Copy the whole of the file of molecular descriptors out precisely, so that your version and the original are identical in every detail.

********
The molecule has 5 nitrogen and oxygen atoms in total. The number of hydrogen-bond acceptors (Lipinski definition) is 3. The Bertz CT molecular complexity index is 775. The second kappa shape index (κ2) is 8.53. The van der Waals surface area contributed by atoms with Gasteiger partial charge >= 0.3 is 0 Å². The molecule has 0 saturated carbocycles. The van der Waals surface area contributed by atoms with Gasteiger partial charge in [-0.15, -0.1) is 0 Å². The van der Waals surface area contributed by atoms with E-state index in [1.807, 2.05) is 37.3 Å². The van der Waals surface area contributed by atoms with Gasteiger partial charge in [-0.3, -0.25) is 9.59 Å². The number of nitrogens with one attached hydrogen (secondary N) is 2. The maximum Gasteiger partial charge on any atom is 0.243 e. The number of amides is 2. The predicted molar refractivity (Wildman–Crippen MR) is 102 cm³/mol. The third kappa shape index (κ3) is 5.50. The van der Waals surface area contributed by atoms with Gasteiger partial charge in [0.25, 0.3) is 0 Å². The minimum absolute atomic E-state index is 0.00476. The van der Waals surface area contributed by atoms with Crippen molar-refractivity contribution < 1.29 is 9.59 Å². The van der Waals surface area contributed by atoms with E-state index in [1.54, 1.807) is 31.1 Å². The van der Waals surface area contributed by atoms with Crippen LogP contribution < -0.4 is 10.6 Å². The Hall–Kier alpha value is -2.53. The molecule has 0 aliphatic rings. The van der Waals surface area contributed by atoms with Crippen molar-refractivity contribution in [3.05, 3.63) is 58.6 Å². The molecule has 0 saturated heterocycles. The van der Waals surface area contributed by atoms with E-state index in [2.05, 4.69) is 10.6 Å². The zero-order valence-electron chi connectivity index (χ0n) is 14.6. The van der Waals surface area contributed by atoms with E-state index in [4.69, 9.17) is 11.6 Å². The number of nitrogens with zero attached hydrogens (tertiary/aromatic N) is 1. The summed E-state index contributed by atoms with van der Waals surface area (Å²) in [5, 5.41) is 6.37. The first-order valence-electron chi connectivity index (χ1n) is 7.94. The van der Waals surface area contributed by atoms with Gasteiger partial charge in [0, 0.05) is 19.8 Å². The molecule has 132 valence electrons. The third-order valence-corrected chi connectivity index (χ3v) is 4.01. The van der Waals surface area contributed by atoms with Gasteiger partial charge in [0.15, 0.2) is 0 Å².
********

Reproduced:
The molecule has 5 nitrogen and oxygen atoms in total. The number of hydrogen-bond acceptors (Lipinski definition) is 3. The Bertz CT molecular complexity index is 775. The second kappa shape index (κ2) is 8.53. The van der Waals surface area contributed by atoms with Gasteiger partial charge >= 0.3 is 0 Å². The molecule has 0 saturated carbocycles. The van der Waals surface area contributed by atoms with Gasteiger partial charge in [-0.15, -0.1) is 0 Å². The van der Waals surface area contributed by atoms with E-state index in [1.807, 2.05) is 37.3 Å². The van der Waals surface area contributed by atoms with Gasteiger partial charge in [-0.3, -0.25) is 9.59 Å². The number of nitrogens with one attached hydrogen (secondary N) is 2. The maximum Gasteiger partial charge on any atom is 0.243 e. The number of amides is 2. The predicted molar refractivity (Wildman–Crippen MR) is 102 cm³/mol. The third kappa shape index (κ3) is 5.50. The van der Waals surface area contributed by atoms with Gasteiger partial charge in [0.25, 0.3) is 0 Å². The minimum absolute atomic E-state index is 0.00476. The van der Waals surface area contributed by atoms with Crippen molar-refractivity contribution < 1.29 is 9.59 Å². The van der Waals surface area contributed by atoms with E-state index in [1.54, 1.807) is 31.1 Å². The van der Waals surface area contributed by atoms with Crippen LogP contribution < -0.4 is 10.6 Å². The Hall–Kier alpha value is -2.53. The molecule has 0 aliphatic rings. The van der Waals surface area contributed by atoms with Crippen molar-refractivity contribution in [3.05, 3.63) is 58.6 Å². The molecule has 0 saturated heterocycles. The van der Waals surface area contributed by atoms with E-state index in [2.05, 4.69) is 10.6 Å². The zero-order valence-electron chi connectivity index (χ0n) is 14.6. The van der Waals surface area contributed by atoms with E-state index in [4.69, 9.17) is 11.6 Å². The number of nitrogens with zero attached hydrogens (tertiary/aromatic N) is 1. The summed E-state index contributed by atoms with van der Waals surface area (Å²) in [5, 5.41) is 6.37. The first-order valence-electron chi connectivity index (χ1n) is 7.94. The van der Waals surface area contributed by atoms with Gasteiger partial charge in [0, 0.05) is 19.8 Å². The molecule has 132 valence electrons. The third-order valence-corrected chi connectivity index (χ3v) is 4.01. The van der Waals surface area contributed by atoms with Gasteiger partial charge in [0.15, 0.2) is 0 Å².